Amazon And Baidu Outsell Google In Smart Speakers For Two-Way Engagement

Paid product-placement interactive audio ads could be the reason for dominance in the smart speaker space. Amazon led in worldwide shipments of smart speakers during the second quarter of 2019. Baidu, Google, and Alibaba followed, and Xiaomi came in a distant fifth, with 2.8 million units shipped.

Topping the list of the 26.1 million units in the second quarter, Amazon shipped 6.6 million units -- up from 4.1 million shipments in the year-ago quarter, taking 25.4% market share. Baidu, which only serves the market in China, grew 3,700% to 4.5 million units shipped. Google shipped 4.3 million during the same quarter.

It is not surprising that China’s smart speaker market doubled in quarterly shipments to 12.6 million units -- twice the amount in the U.S. market, which shipped 6.1 million units. Globally, companies shipped 26.1 million smart speakers, up 55.4% in the quarter

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About half of smart speakers from Amazon and Google were shipped to markets outside the U.S., according to Canalys. The two companies are focusing on markets outside the U.S., Canalys Senior Analyst Jason Low wrote in the report

“Google’s transition to the Nest branding while pivoting to smart displays proved to be a challenge, especially as it has begun rolling out its Nest Hub smart display globally,” he wrote.

Apparently, Google executives have a different strategy in mind. For the past year Google has been giving away its Home Mini smart speaker. It's not just product placement interactive audio ads that Amazon, Baidu and Google want, but rather voice-activated ordering and the opportunity for brands that advertise through their devices to have a conversation with consumers -- becoming a two-way engagement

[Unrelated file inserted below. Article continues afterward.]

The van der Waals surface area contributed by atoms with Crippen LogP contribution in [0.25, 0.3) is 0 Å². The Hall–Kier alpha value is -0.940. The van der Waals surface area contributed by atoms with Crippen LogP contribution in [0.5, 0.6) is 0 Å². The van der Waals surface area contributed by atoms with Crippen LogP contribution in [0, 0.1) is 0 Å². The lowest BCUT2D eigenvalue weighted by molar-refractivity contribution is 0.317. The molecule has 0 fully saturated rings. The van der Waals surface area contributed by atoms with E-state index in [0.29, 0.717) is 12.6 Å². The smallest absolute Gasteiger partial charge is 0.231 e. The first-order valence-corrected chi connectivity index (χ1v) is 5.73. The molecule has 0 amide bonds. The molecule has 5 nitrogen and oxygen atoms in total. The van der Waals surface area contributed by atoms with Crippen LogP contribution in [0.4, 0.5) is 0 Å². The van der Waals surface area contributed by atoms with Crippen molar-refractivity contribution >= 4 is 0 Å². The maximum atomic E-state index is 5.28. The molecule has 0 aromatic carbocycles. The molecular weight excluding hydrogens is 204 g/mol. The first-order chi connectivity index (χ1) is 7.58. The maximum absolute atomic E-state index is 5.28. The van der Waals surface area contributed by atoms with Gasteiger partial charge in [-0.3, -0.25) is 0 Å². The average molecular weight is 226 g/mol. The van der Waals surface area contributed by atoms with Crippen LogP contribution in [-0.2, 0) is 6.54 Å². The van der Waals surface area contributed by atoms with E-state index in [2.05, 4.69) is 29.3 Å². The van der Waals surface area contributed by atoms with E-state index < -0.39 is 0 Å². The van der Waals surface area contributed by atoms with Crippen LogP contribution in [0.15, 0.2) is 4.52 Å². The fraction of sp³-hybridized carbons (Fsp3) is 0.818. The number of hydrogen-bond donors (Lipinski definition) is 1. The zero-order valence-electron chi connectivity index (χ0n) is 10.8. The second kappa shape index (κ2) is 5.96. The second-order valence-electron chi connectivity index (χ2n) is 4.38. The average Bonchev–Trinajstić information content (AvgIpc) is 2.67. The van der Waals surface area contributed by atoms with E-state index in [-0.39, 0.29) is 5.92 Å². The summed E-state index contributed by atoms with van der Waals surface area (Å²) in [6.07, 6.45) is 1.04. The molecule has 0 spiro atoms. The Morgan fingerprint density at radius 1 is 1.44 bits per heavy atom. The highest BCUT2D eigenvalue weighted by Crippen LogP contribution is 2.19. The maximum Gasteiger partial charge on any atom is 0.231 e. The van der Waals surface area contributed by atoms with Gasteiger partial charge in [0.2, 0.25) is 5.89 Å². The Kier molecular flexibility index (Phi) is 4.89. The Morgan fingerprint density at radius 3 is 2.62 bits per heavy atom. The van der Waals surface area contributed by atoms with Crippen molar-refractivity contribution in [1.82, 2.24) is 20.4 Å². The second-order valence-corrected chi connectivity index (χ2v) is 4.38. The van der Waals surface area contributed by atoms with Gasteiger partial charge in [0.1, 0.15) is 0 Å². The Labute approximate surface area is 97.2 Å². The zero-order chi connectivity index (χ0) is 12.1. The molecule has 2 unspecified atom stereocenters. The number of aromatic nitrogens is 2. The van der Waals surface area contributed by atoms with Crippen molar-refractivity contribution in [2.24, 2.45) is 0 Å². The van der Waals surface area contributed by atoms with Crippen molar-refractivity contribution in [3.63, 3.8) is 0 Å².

In July 2019, Google gave away 100,000 Google Home Minis to people with paralysis. In August, Google One subscribers were offered one. Reports now suggest Google will replace Google Home Mini with a Nest-branded Mini this fall to include a more powerful speaker.

Low also explains in the report that vendors face challenges as they design and build more complex devices, and most want to integrate displays.

“Despite feeling upbeat about the market outlook, vendors are wary about the price sensitivity towards the relatively new category of smart displays,” he wrote. “Experimentation with different price points and value propositioning strategies are to be expected. However, uncovering new and unique use-cases with a strong focus on voice-first interface on smart displays should be the top priority for vendors.”

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